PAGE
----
Myles Johnson: I’m over here like was Beyonce performing at the halfbowl? 


DeRay Mckesson: At the half point. 


Myles Johnson: Like what’s going on. Is there is there [?]–


DeRay Mckesson: I was at a place I was like– [laughter]


Myles Johnson: [?]


DeRay Mckesson: I was at a place while they were watching and they were very excited and I want the Black guy to win like Mbappé. I know him. I like know who he is because he’s young, he’s so young and so Black. Um. And I saw those images that were like, this is what the team would look like without immigration. And I was like, Exactly. Nobody. 


Kaya Henderson: Totally. But I also saw a thing that said, you know, he’s his family is Cameroonian. And I guess his dad wanted him to play for the Cameroon team. But the people were like, You got to pay us to put him on the team. And in France, they were like, come on, like, get with it. You’re an elite soccer player. And so in order to get on teams in Africa, apparently you have to pay bribes. I was reading this article this morning, and so a lot of the elite players are like, bump it I’m just gonna go to the colonizers because they, you know, accept us for free. And so, I mean, soccer is super corrupt. 


Myles Johnson: Oh so you have to pay to play. 


Kaya Henderson: Yes. 


Myles Johnson: Got it. 


Kaya Henderson: In in African countries it seems. 


De’Ara Balenger: That. Well, that’s also giving me Rutgers energy. So I feel like dotted line. [laughing]


Kaya Henderson: I love this because like we don’t like people everybody doesn’t watch soccer. But it’s not just soccer, right? Like it’s world history. It’s human rights. It’s like all of these things– 


De’Ara Balenger: Yeah. 


Kaya Henderson: –wrapped up in one. 


De’Ara Balenger: That’s right. 


Myles Johnson: It still doesn’t have a halftime show. 


Kaya Henderson: [laughing] We we are going to work on that. We’re going to work on that, Myles, so that um you can be the– 


De’Ara Balenger: Wow. 


Myles Johnson: You know–


Kaya Henderson: –producer. How about that?


Myles Johnson: I would love that. I would love that. 


Kaya Henderson: Mm hmm.


Myles Johnson: Okay. 


Kaya Henderson: Since we’re so connected to FIFA. Us, the four of us. 


Myles Johnson: Yeah. You know, you got to put it, [?] it’s called manifesting. 


Kaya Henderson: Okay. Can I add one other thing? Um. And that is, did you all see this poll that your friend Elon Musk did on Twitter asking people if he should step down or stay in charge and–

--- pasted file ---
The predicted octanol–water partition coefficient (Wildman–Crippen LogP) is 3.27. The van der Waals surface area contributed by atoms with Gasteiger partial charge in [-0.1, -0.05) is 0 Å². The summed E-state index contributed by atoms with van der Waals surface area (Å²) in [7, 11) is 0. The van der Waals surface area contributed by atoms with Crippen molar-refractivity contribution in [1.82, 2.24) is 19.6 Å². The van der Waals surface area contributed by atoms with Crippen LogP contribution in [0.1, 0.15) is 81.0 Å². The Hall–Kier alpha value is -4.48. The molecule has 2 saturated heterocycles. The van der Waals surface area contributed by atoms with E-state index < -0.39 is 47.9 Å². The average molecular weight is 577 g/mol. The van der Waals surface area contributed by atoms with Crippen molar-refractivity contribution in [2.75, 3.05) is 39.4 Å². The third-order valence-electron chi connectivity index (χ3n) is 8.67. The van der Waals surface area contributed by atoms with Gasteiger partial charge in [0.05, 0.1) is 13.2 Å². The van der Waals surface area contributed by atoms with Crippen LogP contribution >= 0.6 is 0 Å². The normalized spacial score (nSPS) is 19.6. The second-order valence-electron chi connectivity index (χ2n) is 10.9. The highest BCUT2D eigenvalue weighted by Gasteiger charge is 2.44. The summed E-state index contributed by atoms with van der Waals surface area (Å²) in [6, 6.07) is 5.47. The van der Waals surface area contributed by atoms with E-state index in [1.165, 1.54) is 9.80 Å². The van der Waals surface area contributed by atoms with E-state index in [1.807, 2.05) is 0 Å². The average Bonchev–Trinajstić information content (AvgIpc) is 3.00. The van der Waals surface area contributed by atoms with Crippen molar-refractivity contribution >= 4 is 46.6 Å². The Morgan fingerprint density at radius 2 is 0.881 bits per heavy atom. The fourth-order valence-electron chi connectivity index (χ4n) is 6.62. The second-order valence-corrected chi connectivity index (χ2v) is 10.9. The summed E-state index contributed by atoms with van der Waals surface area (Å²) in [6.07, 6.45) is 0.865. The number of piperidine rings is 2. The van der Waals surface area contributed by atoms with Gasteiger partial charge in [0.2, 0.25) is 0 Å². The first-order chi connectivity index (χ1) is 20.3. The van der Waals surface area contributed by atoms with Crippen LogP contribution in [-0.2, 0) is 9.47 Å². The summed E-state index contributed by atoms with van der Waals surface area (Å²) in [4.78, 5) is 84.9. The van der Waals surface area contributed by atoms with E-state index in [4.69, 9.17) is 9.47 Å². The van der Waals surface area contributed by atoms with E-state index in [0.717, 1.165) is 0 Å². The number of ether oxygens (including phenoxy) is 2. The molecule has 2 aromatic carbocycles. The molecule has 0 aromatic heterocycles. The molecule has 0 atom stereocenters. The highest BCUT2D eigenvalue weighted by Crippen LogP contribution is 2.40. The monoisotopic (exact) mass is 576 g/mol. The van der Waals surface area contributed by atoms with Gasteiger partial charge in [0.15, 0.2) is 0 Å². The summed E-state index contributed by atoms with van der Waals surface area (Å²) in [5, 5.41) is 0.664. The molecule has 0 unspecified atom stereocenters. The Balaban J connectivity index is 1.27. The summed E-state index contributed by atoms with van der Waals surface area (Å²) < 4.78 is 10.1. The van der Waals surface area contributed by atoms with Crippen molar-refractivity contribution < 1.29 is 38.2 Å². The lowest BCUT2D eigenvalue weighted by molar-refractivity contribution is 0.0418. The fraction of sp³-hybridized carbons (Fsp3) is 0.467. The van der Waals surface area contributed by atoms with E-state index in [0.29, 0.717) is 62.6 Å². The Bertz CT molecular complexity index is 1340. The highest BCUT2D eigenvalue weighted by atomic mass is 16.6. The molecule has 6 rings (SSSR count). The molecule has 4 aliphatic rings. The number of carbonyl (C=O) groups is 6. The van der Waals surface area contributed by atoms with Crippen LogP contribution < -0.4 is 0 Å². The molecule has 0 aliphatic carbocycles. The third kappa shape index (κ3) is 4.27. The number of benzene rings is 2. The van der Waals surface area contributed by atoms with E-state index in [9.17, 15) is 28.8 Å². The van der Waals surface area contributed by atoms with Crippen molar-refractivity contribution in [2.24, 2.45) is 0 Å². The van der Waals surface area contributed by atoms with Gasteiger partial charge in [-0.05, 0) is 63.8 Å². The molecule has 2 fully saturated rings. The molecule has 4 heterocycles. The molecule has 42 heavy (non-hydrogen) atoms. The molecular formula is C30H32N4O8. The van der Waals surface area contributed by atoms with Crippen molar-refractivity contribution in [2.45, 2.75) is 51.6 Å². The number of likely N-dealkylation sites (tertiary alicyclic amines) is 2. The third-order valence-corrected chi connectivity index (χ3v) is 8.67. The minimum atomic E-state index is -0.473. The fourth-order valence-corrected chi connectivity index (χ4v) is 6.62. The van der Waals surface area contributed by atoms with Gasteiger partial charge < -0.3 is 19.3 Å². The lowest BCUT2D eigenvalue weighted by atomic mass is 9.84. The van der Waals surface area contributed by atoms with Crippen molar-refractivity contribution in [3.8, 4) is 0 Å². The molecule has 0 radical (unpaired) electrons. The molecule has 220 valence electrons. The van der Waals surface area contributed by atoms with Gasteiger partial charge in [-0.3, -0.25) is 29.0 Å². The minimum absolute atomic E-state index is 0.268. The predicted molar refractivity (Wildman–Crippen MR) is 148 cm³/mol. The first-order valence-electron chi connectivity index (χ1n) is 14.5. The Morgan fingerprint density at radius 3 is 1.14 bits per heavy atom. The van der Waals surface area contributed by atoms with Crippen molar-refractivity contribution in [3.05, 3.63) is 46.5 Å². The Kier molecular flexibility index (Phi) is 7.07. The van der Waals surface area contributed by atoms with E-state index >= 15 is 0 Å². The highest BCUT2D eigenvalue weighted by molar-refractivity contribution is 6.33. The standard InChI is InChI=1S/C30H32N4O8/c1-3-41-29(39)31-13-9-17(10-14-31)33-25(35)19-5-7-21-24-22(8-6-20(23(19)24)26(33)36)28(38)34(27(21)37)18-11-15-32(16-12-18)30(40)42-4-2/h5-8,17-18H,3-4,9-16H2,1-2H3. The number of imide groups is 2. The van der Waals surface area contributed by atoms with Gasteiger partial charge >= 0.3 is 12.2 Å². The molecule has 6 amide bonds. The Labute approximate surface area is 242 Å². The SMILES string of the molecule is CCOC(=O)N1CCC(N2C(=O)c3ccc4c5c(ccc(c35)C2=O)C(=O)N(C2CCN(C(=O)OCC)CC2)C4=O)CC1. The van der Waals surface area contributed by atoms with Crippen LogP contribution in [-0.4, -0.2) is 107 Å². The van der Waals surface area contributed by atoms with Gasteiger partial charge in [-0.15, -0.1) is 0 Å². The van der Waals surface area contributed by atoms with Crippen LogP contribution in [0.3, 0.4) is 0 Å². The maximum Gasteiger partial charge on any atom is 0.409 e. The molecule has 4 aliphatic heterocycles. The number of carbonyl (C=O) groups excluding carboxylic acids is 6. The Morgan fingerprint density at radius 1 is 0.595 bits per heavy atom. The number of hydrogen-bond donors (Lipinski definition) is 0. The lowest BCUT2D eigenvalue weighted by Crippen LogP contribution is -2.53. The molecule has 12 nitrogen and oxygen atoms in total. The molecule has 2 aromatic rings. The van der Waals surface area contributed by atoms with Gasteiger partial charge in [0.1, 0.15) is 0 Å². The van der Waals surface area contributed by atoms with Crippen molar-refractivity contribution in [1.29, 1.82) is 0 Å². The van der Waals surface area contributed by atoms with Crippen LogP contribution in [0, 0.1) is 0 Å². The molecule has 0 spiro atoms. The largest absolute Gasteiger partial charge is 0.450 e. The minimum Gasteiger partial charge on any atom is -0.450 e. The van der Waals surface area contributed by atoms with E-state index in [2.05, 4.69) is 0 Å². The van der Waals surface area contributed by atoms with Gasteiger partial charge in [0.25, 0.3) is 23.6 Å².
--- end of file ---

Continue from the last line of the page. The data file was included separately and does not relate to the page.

Myles Johnson: Who who here for you talking about DeRay?


Kaya Henderson: –saying that he would– 


DeRay Mckesson: Yikes! 


Kaya Henderson: Saying that– [laughter] 


DeRay Mckesson: Shocked. 


Myles Johnson: I’m a Instagram– 


DeRay Mckesson: [?] baby. 


Myles Johnson: I’m an Instagram baddie. [laughter] I’m an Instagram baddie now 100%. 


De’Ara Balenger: Also Myles, your Instagram is I can’t get enough. I’m getting ready to start reposting your posts to my to my– 


Myles Johnson: Okay. 


De’Ara Balenger: So just get ready for that. 


Myles Johnson: It’s a whole rebrand.


De’Ara Balenger: If it gets to be too much. Just tell me. 


Myles Johnson: No do it. 


Kaya Henderson: A whole rebrand. 


Myles Johnson: Twitter never happened. No bad news over here. [laughter] The wiz. [laughing]


Kaya Henderson: I will say on my auntie text thread that chit chats every day. Myles is the new fave. People are like, I just love Myles. He’s so funny. 


De’Ara Balenger: Aw. 


Kaya Henderson: I just love Myles. He’s so relevant. He’s so blah blah. Ain’t nobody thinking about Myles, what you talking about. [laughter]


Myles Johnson: [?] I wanna have a whole, I want to have a whole din, that I want to have a whole dinner. I want you all to [?]. [laughter] I can. I can never get enough.


Kaya Henderson: Come look. Come on down. Because the girls are feeling Myles. Nephew Myles. 


Myles Johnson: Okay. 


Kaya Henderson: Mm hmm. Mmm.


Myles Johnson: I’m beaming.


Kaya Henderson: So the poll was he was asking, you know, should he step down or not? And he said that he was going to abide by the will of the people. And he closed the poll pretty quickly. But last I looked, 57% of the people said he should step down. And so it remains to be seen what will happen. 


Myles Johnson: What what’s I’m so interested in your um in in what you’re thinking DeRay. 


DeRay Mckesson: Yeah. So I think that Elon is a really big troll and he gets the game. Tesla stock is tumbling and I think the Tesla board is like hey buddy. You got to get it together. So he’s going to step down as CEO this week anyway, the poll was just his way of like getting engagement on the platform. So I think that that is I think that’s what’s happening here. It’ll be interesting, though, because, you know, people think that this is actually the prelude to bankruptcy, that he is going to, you know, the Twitter is going to go bankrupt and then he’ll be able to sell it or just close it. Um. And that is sort of wild. But I’ve heard I’ve heard in Silicon Valley, somebody who is, you know, is a is a big person in Silicon valley, that there are two big companies that are looking to buy it at a discounted price that like when it goes bankrupt, that like, you know, one of the big tech firms that’s not a Facebook cause they ain’t never be able to buy it because of antitrust laws. Uh. Will try and buy Twitter at a really reduced price. 


Kaya Henderson: This is fascinating. 


De’Ara Balenger: I wish a Black rich person would buy it because I just– 


Kaya Henderson: Girl.